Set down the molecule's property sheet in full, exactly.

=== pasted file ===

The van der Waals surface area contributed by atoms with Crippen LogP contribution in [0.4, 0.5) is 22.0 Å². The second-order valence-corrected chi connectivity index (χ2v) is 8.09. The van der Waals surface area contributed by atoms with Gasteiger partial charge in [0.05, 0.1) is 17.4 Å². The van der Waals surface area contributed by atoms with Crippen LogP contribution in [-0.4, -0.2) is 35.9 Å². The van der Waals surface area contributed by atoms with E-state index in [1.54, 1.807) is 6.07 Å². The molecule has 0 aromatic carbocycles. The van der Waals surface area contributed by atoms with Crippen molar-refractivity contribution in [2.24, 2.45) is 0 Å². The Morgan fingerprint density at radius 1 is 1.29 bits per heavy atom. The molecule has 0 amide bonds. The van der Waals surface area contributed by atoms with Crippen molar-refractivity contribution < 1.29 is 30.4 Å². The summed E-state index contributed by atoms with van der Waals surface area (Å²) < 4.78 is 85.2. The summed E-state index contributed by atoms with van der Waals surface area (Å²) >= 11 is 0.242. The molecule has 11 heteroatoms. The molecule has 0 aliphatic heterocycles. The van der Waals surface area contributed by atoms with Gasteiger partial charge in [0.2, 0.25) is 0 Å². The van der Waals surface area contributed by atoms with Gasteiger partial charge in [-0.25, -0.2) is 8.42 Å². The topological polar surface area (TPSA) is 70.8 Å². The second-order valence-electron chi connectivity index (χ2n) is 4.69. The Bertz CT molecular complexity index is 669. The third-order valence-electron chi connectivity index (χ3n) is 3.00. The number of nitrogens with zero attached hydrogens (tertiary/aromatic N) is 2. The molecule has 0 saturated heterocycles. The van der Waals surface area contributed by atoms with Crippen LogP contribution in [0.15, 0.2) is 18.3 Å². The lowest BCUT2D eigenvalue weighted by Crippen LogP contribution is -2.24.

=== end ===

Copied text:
The van der Waals surface area contributed by atoms with Crippen LogP contribution in [0.4, 0.5) is 22.0 Å². The second-order valence-corrected chi connectivity index (χ2v) is 8.09. The van der Waals surface area contributed by atoms with Gasteiger partial charge in [0.05, 0.1) is 17.4 Å². The van der Waals surface area contributed by atoms with Crippen LogP contribution in [-0.4, -0.2) is 35.9 Å². The van der Waals surface area contributed by atoms with E-state index in [1.54, 1.807) is 6.07 Å². The molecule has 0 aromatic carbocycles. The van der Waals surface area contributed by atoms with Crippen molar-refractivity contribution in [2.24, 2.45) is 0 Å². The Morgan fingerprint density at radius 1 is 1.29 bits per heavy atom. The molecule has 0 amide bonds. The van der Waals surface area contributed by atoms with Crippen molar-refractivity contribution < 1.29 is 30.4 Å². The summed E-state index contributed by atoms with van der Waals surface area (Å²) < 4.78 is 85.2. The summed E-state index contributed by atoms with van der Waals surface area (Å²) >= 11 is 0.242. The molecule has 11 heteroatoms. The molecule has 0 aliphatic heterocycles. The van der Waals surface area contributed by atoms with Gasteiger partial charge in [0.2, 0.25) is 0 Å². The van der Waals surface area contributed by atoms with Gasteiger partial charge in [-0.25, -0.2) is 8.42 Å². The topological polar surface area (TPSA) is 70.8 Å². The second-order valence-electron chi connectivity index (χ2n) is 4.69. The Bertz CT molecular complexity index is 669. The third-order valence-electron chi connectivity index (χ3n) is 3.00. The number of nitrogens with zero attached hydrogens (tertiary/aromatic N) is 2. The molecule has 0 saturated heterocycles. The van der Waals surface area contributed by atoms with Crippen LogP contribution in [0.15, 0.2) is 18.3 Å². The lowest BCUT2D eigenvalue weighted by Crippen LogP contribution is -2.24.